For his third flight, Mike Adams was back in 56-6670, which had been repaired. He flew to an altitude of 133,100 feet (40,569 meters) and reached Mach 5.59 (3,822 miles per hour/6,151 kilometers per hour). This was Adams fastest flight. He landed at Edwards after 9 minutes, 27.9 seconds.
Flight number four for Adams took place on 28 April 1967. Again he flew the # 1 X-15. On this flight, he reached 167,200 feet (50,963 meters) and Mach 5.44. Elapsed time was 9 minutes, 16.0 seconds.
On 15 June 1967, Adams flew # 1 to 229,300 feet (69,891 meters) and Mach 5.14. Duration 9 minutes, 11.0 seconds.
On 25 August 1967, Adams made his sixth flight, his second in the third X-15, 56-6672. The rocket engine shut down after sixteen seconds and had to be restarted. The maximum altitude was 84,400 feet (25,725 meters) and Mach 4.63. The duration of this flight was 7 minutes. 37.0 seconds.
Mike Adams’ seventh flight in an X-15 took place 15 November 1967. This was the 191st X-15 flight, and the 65th for X-15 56-6672. Tests to be conducted were an ultraviolet study of the rocketplane’s exhaust plume; solar spectrum measurements; micrometeorite collection, and a test of ablative material for the Saturn rocket.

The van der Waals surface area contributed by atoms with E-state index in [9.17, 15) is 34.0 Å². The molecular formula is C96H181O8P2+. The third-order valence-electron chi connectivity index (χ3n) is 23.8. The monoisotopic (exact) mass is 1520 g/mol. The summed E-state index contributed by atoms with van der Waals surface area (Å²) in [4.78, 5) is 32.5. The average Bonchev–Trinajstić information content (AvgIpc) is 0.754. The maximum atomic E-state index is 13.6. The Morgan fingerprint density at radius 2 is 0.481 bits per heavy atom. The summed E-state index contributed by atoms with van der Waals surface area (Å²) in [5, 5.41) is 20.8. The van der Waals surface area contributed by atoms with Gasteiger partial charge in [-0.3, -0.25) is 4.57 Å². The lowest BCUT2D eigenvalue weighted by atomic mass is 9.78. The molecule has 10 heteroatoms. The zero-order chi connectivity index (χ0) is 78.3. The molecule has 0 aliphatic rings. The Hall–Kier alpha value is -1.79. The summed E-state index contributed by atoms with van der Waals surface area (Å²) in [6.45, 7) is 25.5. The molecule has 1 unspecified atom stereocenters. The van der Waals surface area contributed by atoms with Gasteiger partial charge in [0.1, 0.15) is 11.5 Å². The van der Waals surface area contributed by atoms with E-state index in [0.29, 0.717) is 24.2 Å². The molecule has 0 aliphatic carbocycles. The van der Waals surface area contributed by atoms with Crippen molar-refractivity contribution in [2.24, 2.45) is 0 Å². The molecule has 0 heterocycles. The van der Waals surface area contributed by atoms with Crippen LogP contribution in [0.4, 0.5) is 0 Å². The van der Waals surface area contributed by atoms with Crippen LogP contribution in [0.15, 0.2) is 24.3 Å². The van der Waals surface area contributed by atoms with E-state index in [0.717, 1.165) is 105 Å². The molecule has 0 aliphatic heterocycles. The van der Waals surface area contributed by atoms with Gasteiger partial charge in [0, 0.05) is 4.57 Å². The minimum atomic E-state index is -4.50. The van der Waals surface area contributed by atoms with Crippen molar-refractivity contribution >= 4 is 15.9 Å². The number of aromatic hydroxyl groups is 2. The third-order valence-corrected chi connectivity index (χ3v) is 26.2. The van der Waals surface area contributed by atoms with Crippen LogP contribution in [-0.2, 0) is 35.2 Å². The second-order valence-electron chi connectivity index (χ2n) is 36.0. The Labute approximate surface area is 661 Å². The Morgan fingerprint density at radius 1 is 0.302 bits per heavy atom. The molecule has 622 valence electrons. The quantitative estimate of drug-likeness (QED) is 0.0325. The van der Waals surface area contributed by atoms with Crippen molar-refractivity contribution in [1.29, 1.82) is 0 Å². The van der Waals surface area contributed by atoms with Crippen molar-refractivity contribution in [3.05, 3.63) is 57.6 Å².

Adams reached 266,000 feet (81,077 meters) and Mach 5.20.
Having met the U.S. Air Force qualification for flight in excess of 50 miles (80.47 kilometers), Michael Adams was posthumously awarded the wings of an astronaut.
Major Michael James Adams, United States Air Force, was buried at Mulhearn Memorial Park, in Monroe, Louisiana.
10 June 1969: The U.S. Air Force donated the first North American Aviation X-15, serial number 56-6670, to the Smithsonian Institution for display at the National Air and Space Museum.
The first of three X-15A hypersonic research rocketplanes built by North American for the Air Force and the National Advisory Committee (NACA, the predecessor of NASA), 56-6670 made the first glide flight and the first and last powered flights of the X-15 Program. It made a total of 82 of the 199 X-15 flights.
Scott Crossfield, North American’s Chief Engineering Test Pilot, made the first unpowered flight 8 June 1959 and the first powered flight, 17 September 1959. NASA Research Test Pilot William H. “Bill” Dana made the final X-15 flight on 24 October 1968.
William Harvey Dana was born 3 November 1930 at Pasadena, California, the first of two children of Harvey Drexler Dana, a geologist, and Rose Frances Jourdan Dana. (Sister, Antoinette). Dana grew up in Bakersfield, California. He graduated from Bakersfield High School in 1948.